COQUILLE -- County commissioners moved forward with the Coquille Indian Tribe's proposal to list sections of about 20 county roads on its transportation plan to possibly get federal funding down the line.
The Coquille Indian Tribe proposed listing 84.3 miles of Coos County roads on its Tribal Transportation Program Roadway Inventory. The idea, said Coos County roadmaster John Rowe, is not to give the tribe authority over those roads, but to give the county a shot at funding for road repair.
"It has nothing to do with transfer of ownership," said Commissioner John Sweet.
County counsel Josh Soper said the Oregon Government Ethics Commission determined there was no conflict of interest with any of the commissioners. At the July 1 meeting, some county residents were concerned that all three could have conflicts.
Commissioner Melissa Cribbins was the tribe's legal counsel before she took office, Commissioner Bob Main's wife works for ORCA Communications (a tribe subsidiary) and Sweet serves on the Coquille Tribal Community Fund board of trustees.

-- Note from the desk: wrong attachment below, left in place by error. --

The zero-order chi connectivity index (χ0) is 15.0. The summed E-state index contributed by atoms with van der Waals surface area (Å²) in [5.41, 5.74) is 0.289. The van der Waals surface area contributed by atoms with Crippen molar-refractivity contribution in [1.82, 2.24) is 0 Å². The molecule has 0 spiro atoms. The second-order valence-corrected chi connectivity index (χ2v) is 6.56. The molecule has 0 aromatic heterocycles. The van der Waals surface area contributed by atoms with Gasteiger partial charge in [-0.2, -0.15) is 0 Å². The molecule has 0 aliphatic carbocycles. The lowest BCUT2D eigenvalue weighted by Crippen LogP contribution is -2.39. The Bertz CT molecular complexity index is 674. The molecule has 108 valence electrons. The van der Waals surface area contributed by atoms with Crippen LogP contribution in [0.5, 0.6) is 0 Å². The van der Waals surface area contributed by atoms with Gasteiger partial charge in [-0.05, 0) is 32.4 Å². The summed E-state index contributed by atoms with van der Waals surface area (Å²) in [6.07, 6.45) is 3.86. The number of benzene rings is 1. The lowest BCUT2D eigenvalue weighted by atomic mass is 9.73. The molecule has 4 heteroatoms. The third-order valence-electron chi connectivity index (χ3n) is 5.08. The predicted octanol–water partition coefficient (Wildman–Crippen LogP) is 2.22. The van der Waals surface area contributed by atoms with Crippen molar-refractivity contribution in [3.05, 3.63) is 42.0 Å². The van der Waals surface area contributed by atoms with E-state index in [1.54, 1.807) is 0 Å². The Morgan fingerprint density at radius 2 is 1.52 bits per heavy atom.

Soper said a conflict of interest only exists if there is "financial benefit or detriment to the business with which that person is associated."
"The Indian tribe and its subsidiaries do not qualify as a business under that law, so there is no conflict of interest for the commissioners," he said.
Todd Tripp, director of the tribe's department of planning, realty and community services, said this proposal is a means to a possible partnership with the county someday.
"If a repair to a road is critical to our needs and your needs ... we could cooperate and tap into federal funding to do that," Tripp said. "...Without these being on our transportation plan, we have no option to help you."